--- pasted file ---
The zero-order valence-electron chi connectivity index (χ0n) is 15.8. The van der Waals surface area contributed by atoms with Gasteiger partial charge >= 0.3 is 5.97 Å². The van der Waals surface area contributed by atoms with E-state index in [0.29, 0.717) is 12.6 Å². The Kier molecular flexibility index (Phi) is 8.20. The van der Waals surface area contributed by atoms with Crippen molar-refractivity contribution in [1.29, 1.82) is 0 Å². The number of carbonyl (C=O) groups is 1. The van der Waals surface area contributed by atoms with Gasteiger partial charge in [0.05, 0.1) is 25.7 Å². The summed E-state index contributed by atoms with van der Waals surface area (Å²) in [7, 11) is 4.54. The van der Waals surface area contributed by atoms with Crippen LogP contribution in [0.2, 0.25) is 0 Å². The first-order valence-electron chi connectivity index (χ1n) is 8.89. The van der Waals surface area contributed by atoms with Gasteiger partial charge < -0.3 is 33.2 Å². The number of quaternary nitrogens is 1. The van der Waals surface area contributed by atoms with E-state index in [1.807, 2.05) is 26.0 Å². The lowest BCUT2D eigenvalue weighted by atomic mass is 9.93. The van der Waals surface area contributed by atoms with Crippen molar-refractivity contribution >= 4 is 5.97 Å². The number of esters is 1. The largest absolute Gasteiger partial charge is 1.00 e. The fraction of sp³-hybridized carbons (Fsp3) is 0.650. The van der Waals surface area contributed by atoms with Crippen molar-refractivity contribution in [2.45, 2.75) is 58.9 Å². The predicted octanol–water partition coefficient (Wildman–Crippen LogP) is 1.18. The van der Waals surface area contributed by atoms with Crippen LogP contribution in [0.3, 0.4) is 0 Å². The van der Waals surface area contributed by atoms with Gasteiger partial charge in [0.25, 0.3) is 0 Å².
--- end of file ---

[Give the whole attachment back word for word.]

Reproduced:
The zero-order valence-electron chi connectivity index (χ0n) is 15.8. The van der Waals surface area contributed by atoms with Gasteiger partial charge >= 0.3 is 5.97 Å². The van der Waals surface area contributed by atoms with E-state index in [0.29, 0.717) is 12.6 Å². The Kier molecular flexibility index (Phi) is 8.20. The van der Waals surface area contributed by atoms with Crippen molar-refractivity contribution in [1.29, 1.82) is 0 Å². The number of carbonyl (C=O) groups is 1. The van der Waals surface area contributed by atoms with Gasteiger partial charge in [0.05, 0.1) is 25.7 Å². The summed E-state index contributed by atoms with van der Waals surface area (Å²) in [7, 11) is 4.54. The van der Waals surface area contributed by atoms with Crippen LogP contribution in [0.2, 0.25) is 0 Å². The first-order valence-electron chi connectivity index (χ1n) is 8.89. The van der Waals surface area contributed by atoms with Gasteiger partial charge < -0.3 is 33.2 Å². The number of quaternary nitrogens is 1. The van der Waals surface area contributed by atoms with E-state index in [1.807, 2.05) is 26.0 Å². The lowest BCUT2D eigenvalue weighted by atomic mass is 9.93. The van der Waals surface area contributed by atoms with Crippen molar-refractivity contribution >= 4 is 5.97 Å². The number of esters is 1. The largest absolute Gasteiger partial charge is 1.00 e. The fraction of sp³-hybridized carbons (Fsp3) is 0.650. The van der Waals surface area contributed by atoms with Crippen molar-refractivity contribution in [2.45, 2.75) is 58.9 Å². The predicted octanol–water partition coefficient (Wildman–Crippen LogP) is 1.18. The van der Waals surface area contributed by atoms with Crippen LogP contribution in [0.3, 0.4) is 0 Å². The van der Waals surface area contributed by atoms with Gasteiger partial charge in [0.25, 0.3) is 0 Å².